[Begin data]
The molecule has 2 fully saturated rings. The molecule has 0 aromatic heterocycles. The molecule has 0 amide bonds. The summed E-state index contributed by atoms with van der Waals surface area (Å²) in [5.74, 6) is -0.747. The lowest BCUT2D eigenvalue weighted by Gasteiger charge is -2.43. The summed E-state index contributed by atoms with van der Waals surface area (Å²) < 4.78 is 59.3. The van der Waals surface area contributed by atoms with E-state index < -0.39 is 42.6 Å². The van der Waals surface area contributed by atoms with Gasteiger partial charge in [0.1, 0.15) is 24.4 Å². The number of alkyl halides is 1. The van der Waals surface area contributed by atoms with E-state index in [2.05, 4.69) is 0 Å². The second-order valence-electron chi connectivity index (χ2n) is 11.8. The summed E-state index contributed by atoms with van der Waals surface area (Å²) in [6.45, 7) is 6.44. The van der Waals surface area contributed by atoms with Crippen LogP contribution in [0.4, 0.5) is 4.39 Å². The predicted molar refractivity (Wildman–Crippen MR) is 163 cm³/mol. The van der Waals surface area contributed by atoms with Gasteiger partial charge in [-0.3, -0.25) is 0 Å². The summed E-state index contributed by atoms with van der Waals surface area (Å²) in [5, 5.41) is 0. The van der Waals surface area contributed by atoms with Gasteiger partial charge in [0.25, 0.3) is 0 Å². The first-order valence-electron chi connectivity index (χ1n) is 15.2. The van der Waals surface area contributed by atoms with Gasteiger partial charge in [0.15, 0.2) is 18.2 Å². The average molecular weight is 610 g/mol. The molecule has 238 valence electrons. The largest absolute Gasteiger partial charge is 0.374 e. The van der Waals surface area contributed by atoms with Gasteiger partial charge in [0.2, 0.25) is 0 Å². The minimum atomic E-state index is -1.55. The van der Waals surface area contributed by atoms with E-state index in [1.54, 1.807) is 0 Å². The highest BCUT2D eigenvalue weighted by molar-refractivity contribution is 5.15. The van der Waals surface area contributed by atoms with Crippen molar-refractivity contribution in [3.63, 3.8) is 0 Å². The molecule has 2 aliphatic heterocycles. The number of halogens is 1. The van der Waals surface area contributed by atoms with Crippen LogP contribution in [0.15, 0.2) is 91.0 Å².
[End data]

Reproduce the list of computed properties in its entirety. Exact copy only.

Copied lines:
The molecule has 2 fully saturated rings. The molecule has 0 aromatic heterocycles. The molecule has 0 amide bonds. The summed E-state index contributed by atoms with van der Waals surface area (Å²) in [5.74, 6) is -0.747. The lowest BCUT2D eigenvalue weighted by Gasteiger charge is -2.43. The summed E-state index contributed by atoms with van der Waals surface area (Å²) < 4.78 is 59.3. The van der Waals surface area contributed by atoms with E-state index < -0.39 is 42.6 Å². The van der Waals surface area contributed by atoms with Gasteiger partial charge in [0.1, 0.15) is 24.4 Å². The number of alkyl halides is 1. The van der Waals surface area contributed by atoms with E-state index in [2.05, 4.69) is 0 Å². The second-order valence-electron chi connectivity index (χ2n) is 11.8. The summed E-state index contributed by atoms with van der Waals surface area (Å²) in [6.45, 7) is 6.44. The van der Waals surface area contributed by atoms with Crippen LogP contribution in [0.4, 0.5) is 4.39 Å². The predicted molar refractivity (Wildman–Crippen MR) is 163 cm³/mol. The van der Waals surface area contributed by atoms with Gasteiger partial charge in [-0.3, -0.25) is 0 Å². The summed E-state index contributed by atoms with van der Waals surface area (Å²) in [5, 5.41) is 0. The van der Waals surface area contributed by atoms with Gasteiger partial charge in [0.25, 0.3) is 0 Å². The first-order valence-electron chi connectivity index (χ1n) is 15.2. The van der Waals surface area contributed by atoms with Gasteiger partial charge in [0.15, 0.2) is 18.2 Å². The average molecular weight is 610 g/mol. The molecule has 238 valence electrons. The largest absolute Gasteiger partial charge is 0.374 e. The van der Waals surface area contributed by atoms with Gasteiger partial charge in [0.2, 0.25) is 0 Å². The minimum atomic E-state index is -1.55. The van der Waals surface area contributed by atoms with E-state index in [1.54, 1.807) is 0 Å². The highest BCUT2D eigenvalue weighted by molar-refractivity contribution is 5.15. The van der Waals surface area contributed by atoms with Crippen molar-refractivity contribution in [3.63, 3.8) is 0 Å². The molecule has 2 aliphatic heterocycles. The number of halogens is 1. The van der Waals surface area contributed by atoms with Crippen LogP contribution in [0.15, 0.2) is 91.0 Å².